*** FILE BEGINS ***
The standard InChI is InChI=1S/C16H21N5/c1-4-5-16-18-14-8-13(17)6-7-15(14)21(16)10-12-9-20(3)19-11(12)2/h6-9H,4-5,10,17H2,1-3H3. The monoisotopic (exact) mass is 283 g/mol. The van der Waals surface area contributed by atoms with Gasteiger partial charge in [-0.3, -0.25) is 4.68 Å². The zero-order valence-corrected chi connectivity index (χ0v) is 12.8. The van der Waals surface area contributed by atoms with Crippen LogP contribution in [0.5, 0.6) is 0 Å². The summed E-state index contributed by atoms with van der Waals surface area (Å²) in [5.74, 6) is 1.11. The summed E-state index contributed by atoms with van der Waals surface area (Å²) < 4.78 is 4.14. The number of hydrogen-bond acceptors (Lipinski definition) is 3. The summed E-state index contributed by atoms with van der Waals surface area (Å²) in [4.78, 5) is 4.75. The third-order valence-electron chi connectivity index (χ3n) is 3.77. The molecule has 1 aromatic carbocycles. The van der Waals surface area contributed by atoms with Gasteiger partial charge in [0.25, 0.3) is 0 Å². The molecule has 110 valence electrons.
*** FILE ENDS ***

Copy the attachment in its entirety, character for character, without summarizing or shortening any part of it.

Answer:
The standard InChI is InChI=1S/C16H21N5/c1-4-5-16-18-14-8-13(17)6-7-15(14)21(16)10-12-9-20(3)19-11(12)2/h6-9H,4-5,10,17H2,1-3H3. The monoisotopic (exact) mass is 283 g/mol. The van der Waals surface area contributed by atoms with Gasteiger partial charge in [-0.3, -0.25) is 4.68 Å². The zero-order valence-corrected chi connectivity index (χ0v) is 12.8. The van der Waals surface area contributed by atoms with Crippen LogP contribution in [0.5, 0.6) is 0 Å². The summed E-state index contributed by atoms with van der Waals surface area (Å²) in [5.74, 6) is 1.11. The summed E-state index contributed by atoms with van der Waals surface area (Å²) < 4.78 is 4.14. The number of hydrogen-bond acceptors (Lipinski definition) is 3. The summed E-state index contributed by atoms with van der Waals surface area (Å²) in [4.78, 5) is 4.75. The third-order valence-electron chi connectivity index (χ3n) is 3.77. The molecule has 1 aromatic carbocycles. The van der Waals surface area contributed by atoms with Gasteiger partial charge in [0.25, 0.3) is 0 Å². The molecule has 110 valence electrons.